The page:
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CSBG Archive

A Month of Good LGBT Comics – Lost Girls

In conjunction with Prism Comics, the preeminent website for lesbian, gay, bisexual and transgendered (LGBT) comics and creators, every day this month I will be detailing one good comic book/graphic novel with LGBT themes.

Here‘s an archive of the featured works so far!


Lost Girls is Alan Moore and Melinda Gebbie’s stunning three volume work examining the lives of the “Lost Girls” of modern fairy tales through erotica. Alice, Wendy and Dorothy are our guides through a meta-textual look at eroticism, with a heavy dose of lesbian sex, particularly with Alice.

The book takes place at a hotel where the three women meet, and we get to see them all examining their own lives, and in that examination, they come to new realizations about their own sexual selves.

In Alice’s case, her childhood experiences in an all-girl school (where she was subservient to the female headmistress) inform her current life as a matronly, almost predatory lesbian.

In fact, if you want to find perhaps my biggest disappointment with the work it is in the way Moore does treat Alice’s lesbianism – it is almost as if she is a lesbian because of the trauma she has suffered, and after letting her feelings out, at the end of the novel, she is considering pursuing a heterosexual relationship. Although, I suppose Moore is simply making a commentary upon the time that the novel is set, where lesbianism WAS something that could be “cured.”

As you can see from the sample pages, Gebbie’s art is gorgeous in the book, although admittedly, some of her pages are better than others since she uses dramatically different art styles for different parts of the book.

Alan Moore himself referred to the work as pornography, but there, he was more attempting to cut off criticism of the book than actually saying it was pornography. That said, there is a great deal of sexual content in this book and of a very graphic nature, some of it including rather young women, which can certainly be disconcerting.

Like most of Moore’s current work, there are dozens and dozens of allusions to other works, not just the main books that the girls are from (Alice in Wonderland, Wizard of Oz and Peter Pan), but from the vast history of erotica culture.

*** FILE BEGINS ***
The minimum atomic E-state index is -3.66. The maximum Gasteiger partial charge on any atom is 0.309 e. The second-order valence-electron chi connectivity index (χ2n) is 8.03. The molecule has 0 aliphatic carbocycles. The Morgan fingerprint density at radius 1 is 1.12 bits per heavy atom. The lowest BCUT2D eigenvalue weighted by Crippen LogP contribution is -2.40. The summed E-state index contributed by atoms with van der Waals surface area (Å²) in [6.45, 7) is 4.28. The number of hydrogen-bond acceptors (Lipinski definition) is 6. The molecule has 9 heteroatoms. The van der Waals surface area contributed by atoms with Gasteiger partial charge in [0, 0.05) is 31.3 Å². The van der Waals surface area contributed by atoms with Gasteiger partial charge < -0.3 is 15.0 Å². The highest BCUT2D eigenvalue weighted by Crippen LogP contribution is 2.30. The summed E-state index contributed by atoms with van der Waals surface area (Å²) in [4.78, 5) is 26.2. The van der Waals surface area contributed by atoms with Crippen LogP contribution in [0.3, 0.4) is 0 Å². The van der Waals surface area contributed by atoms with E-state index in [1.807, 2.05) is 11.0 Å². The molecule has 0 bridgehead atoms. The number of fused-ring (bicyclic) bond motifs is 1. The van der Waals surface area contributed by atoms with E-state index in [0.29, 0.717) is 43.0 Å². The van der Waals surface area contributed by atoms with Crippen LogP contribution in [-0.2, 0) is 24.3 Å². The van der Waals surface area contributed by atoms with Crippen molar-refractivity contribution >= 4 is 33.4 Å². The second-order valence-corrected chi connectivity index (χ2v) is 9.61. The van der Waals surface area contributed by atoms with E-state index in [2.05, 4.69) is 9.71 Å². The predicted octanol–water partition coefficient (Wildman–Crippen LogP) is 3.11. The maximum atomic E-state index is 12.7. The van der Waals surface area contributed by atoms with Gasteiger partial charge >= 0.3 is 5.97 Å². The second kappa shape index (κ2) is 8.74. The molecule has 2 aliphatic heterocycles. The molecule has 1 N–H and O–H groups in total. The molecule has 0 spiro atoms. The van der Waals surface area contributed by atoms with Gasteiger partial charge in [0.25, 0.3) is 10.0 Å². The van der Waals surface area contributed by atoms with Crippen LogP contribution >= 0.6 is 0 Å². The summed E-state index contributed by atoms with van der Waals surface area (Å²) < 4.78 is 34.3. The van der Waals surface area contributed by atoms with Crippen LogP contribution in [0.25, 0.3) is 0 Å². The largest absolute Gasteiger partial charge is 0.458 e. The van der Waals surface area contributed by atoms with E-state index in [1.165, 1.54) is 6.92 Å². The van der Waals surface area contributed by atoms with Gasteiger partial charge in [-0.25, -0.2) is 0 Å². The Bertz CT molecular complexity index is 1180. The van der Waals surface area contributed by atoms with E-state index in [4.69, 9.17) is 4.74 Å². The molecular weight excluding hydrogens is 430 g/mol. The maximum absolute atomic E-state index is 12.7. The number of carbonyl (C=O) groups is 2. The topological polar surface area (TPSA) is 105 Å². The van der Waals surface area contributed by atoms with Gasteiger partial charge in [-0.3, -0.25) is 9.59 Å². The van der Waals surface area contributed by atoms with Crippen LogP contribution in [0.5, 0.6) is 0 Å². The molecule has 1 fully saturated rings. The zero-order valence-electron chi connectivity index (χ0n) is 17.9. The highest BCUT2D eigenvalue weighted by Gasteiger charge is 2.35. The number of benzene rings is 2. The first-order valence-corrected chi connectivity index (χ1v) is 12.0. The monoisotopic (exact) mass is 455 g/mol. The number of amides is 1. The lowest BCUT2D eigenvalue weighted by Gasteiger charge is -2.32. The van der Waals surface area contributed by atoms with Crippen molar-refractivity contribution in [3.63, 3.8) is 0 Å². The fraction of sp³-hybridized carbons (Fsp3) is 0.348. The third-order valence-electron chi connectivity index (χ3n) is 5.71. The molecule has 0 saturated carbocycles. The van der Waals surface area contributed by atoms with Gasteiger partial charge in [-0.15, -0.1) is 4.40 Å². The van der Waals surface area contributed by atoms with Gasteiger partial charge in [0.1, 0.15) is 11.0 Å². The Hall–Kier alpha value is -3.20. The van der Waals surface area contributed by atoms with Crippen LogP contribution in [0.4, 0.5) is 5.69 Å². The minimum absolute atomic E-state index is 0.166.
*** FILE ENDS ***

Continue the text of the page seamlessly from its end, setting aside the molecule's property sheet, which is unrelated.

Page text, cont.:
This is an impressive tome, and well worth the expensive price tag of $75.


Very graphic, with lots of literal prose.

I’m not a Gebbie fan, but was even impressed by her work on this graphic novel.

May well be considered Moore’s best work to date, but too literal for me.

Now, maybe he’ll finish BIG NUMBERS!

I really enjoy the art in this. Particularly the distinct styles given to each character as they share their stories. Moore’s comments on the state of Europe during that time period also made an interesting thematic elements to the story.

That said, yep, it’s porn. It isn’t meant to be erotic at all either….this is something designed to be more in your face rather than titilating.

I wish I could enlarge those pages, so I could actually read them…


While I still haven’t finished Lost Girls I’d suggest that you have to put Alice’s “lesbiansim” in the context of all the other characters in the story. From what I’ve read virtually all of the characters exhibit sexual desire towards members of both gender (even if they’ve been socialized to ignore those desires as in the case of the Potters). In this light Alice’s lesbianism is more exceptional because it involves not only the embrace of her homosexual impulses but the outright rejection of heterosexuality. I don’t think that it’s unfair for Moore to suggest that the particularities of Alice’s life, as depicted in the graphic novel, have lead to her despise men and thus ignore any heterosexual desires she may have. If there’s any ideology to Lost Girls it’s the embrace of complete openness to all forms of sexuality and sexual impulse. Seen through this lense the strict criteria and exclusivity of lesbianism (as a word or idea) is just another form of socially defined constraint that prevents Alice achieving full personal realization. Though I shouldn’t really comment on the end of the story, as I haven’t read it, it seems to me that should Alice, by the end of the book, become more open to the possibilties and varieties of sexual experience available it would be completely in keeping with arc of the rest of the characters.

I’ve bought, read and sold the books because of the content about child abuse.
Moore says nothing about it how the moral of this should be.
And in all the interviews I’ve found he just says “Well, so is life. It is realism. I just tell it how it is.”

That is too much.
Porn may be okay.
But with child abuse the story reached a sharp end. :(

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